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Interviewing Lauren Breeden, Speech-Language Pathologist (SLP) and Feeding Specialist

Answering our questions about picky eaters

Fights at the dinner table! What should parents of picky eaters do? Lauren says this is a widespread and perfectly normal part of having small children. It’s our job to feed our children and make sure they are nourished and taken care of and it’s a battle to get the kids to eat sometimes. It’s a punch in the gut when we work really hard to prepare nutritious food for our children and they won’t touch it. A lot of her clients even pitch a fit when new foods are even close to them! So first of all, Lauren said momma’s need to know this is not your fault and it’s not YOU or something that you as a mom are doing wrong to create picky eaters. It’s something that many many moms deal with and also something that you can get through.

We often hear moms ask about changing food preferences… “My toddler suddenly hates the foods he used to love. Help!” Lauren said it’s funny that we expect our kids to love the same foods forever. We think fantastic, my baby ate sweet peas last week and now we think we’re golden and our baby is going to love sweet peas for the rest of his life. In reality…we’re not that way. Just because you as a parent like certain foods doesn’t mean you’ll be in the mood for it or want that food every time it’s presented to you. We love sushi but I have to be in the mood for it. Same with the little ones. Sometimes it’s just they aren’t interested that day. Kids want variety and sometimes they can’t voice that fact. Sometimes they just want something new or they have lost interest for a time. That doesn’t mean you are a failure or your child will never eat those sweet peas again. There’s also a critical period in a developing toddlers life where they want to be independent and not only do they want it they need to be developing that independence and self will. Having their own voice to say they do or don’t want to eat certain things can be a sign of a self confident child. So one way to help your toddler is to give them a few choices when its dinner time.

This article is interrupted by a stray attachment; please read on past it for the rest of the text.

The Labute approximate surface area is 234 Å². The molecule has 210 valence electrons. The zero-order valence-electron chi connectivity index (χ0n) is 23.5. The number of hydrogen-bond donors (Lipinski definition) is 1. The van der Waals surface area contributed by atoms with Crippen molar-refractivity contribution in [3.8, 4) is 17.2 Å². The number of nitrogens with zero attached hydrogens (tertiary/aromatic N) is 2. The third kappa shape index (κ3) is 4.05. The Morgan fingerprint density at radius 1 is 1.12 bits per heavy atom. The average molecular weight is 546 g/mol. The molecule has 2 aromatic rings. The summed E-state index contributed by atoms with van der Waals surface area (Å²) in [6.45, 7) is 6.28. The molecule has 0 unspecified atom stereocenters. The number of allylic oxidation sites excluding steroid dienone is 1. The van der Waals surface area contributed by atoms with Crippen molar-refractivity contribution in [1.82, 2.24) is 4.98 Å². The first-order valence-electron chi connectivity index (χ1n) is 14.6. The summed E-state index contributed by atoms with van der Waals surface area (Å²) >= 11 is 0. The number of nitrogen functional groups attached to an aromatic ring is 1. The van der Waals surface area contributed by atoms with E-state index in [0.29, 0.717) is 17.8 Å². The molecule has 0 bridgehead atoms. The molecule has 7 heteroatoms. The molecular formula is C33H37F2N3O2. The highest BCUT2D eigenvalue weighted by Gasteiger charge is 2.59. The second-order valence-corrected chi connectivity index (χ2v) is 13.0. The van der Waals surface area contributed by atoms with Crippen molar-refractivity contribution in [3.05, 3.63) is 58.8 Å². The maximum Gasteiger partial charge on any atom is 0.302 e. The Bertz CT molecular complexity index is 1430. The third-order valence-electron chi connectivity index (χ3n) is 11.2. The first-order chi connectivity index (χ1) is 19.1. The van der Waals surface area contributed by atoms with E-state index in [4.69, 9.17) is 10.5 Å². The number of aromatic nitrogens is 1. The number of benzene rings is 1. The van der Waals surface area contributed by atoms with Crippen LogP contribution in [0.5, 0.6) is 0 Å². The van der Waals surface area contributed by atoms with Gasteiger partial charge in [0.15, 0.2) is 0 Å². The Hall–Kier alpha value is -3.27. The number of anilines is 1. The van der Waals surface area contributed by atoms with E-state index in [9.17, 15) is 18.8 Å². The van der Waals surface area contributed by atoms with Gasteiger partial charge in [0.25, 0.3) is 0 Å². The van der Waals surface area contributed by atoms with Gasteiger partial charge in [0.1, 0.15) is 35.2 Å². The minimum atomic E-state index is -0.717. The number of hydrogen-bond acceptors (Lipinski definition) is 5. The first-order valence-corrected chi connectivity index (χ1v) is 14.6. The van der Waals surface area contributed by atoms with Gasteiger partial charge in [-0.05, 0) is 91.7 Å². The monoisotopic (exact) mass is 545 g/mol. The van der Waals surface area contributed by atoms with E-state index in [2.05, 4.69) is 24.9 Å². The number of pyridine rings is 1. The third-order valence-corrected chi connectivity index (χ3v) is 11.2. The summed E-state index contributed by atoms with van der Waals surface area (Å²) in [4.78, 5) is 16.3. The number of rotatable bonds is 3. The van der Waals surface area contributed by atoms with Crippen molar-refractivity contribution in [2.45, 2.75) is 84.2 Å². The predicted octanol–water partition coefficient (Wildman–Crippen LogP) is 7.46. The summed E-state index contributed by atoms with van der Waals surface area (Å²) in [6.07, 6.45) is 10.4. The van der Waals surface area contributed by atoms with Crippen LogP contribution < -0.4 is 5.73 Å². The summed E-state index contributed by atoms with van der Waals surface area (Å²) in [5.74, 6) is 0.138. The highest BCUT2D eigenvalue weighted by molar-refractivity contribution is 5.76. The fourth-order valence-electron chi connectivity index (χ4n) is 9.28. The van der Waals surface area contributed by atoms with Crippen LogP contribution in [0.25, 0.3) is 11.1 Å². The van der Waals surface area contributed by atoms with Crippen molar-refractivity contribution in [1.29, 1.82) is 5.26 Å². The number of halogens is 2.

And yet, moms don’t want to turn into short order cooks. Where is the line between giving our children choices and having some rules and boundaries allowing a child to exert their budding independence and still having a sense of knowing mom and dad are still in charge? Because it’s never a good idea to become a short order chef for the family and heres why… kids are smart. And they can figure out really quick if I full or kick and scream or hold my breath and I don’t have to eat then they will! It’s cause and effect. So moms, Lauren says, take a deep breath and know that it’s not the end of the world if your child (given a few options) decides to not eat dinner. If your 2 your old refuses to eat dinner they will be hungry for breakfast. When we think of a childs diet we need to think in terms of a weekly basis instead of daily. We don’t need to focus on or worry over how many calories our children are getting everyday. Unless, of course, they are under a doctors care and NEED to be counting calories for specific health issues. Lauren suggests keeping a food journal and writing down what your child is eating for the week. You might be surprised to see just how much they are getting. Record what they eat, what they won’t eat, how much, how often…and you’ll get a clearer picture of your child’s eating habits. Lauren also cautioned on serving your children too much. So often we set out dinner for the family and give our children portions that are way too much for their little tummies to handle. Remember your child’s stomach is about the size of their fist. So smaller portions can also be a way to help your children not feel overwhelmed at the table. Children are good self regulators; they know when they are hungry and they know when they are full. So often as parents we freak out, “Oh my gosh, they only ate 2 bites of chicken and I put 10 on the plate! They aren’t getting enough protien!!” It’s ok. Realize, maybe it’s not so bad. And journaling can give you a better view and bigger picture of what your child is eating.